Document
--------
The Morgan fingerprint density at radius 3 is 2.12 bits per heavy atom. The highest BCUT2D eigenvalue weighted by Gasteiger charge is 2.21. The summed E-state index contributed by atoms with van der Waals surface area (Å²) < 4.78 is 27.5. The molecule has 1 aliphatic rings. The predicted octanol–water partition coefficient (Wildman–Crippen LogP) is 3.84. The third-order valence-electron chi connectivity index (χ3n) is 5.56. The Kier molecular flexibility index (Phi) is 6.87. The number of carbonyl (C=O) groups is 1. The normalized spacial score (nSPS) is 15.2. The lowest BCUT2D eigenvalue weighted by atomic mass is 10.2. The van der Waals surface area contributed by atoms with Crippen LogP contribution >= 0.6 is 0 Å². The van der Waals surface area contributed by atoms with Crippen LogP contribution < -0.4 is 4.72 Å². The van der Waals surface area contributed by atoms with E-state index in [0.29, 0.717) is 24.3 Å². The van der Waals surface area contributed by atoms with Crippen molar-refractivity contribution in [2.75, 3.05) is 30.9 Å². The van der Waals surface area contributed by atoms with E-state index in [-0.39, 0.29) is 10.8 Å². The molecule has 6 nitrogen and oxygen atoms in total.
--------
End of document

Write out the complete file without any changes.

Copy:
The Morgan fingerprint density at radius 3 is 2.12 bits per heavy atom. The highest BCUT2D eigenvalue weighted by Gasteiger charge is 2.21. The summed E-state index contributed by atoms with van der Waals surface area (Å²) < 4.78 is 27.5. The molecule has 1 aliphatic rings. The predicted octanol–water partition coefficient (Wildman–Crippen LogP) is 3.84. The third-order valence-electron chi connectivity index (χ3n) is 5.56. The Kier molecular flexibility index (Phi) is 6.87. The number of carbonyl (C=O) groups is 1. The normalized spacial score (nSPS) is 15.2. The lowest BCUT2D eigenvalue weighted by atomic mass is 10.2. The van der Waals surface area contributed by atoms with Crippen LogP contribution >= 0.6 is 0 Å². The van der Waals surface area contributed by atoms with Crippen LogP contribution < -0.4 is 4.72 Å². The van der Waals surface area contributed by atoms with E-state index in [0.29, 0.717) is 24.3 Å². The van der Waals surface area contributed by atoms with Crippen molar-refractivity contribution in [2.75, 3.05) is 30.9 Å². The van der Waals surface area contributed by atoms with E-state index in [-0.39, 0.29) is 10.8 Å². The molecule has 6 nitrogen and oxygen atoms in total.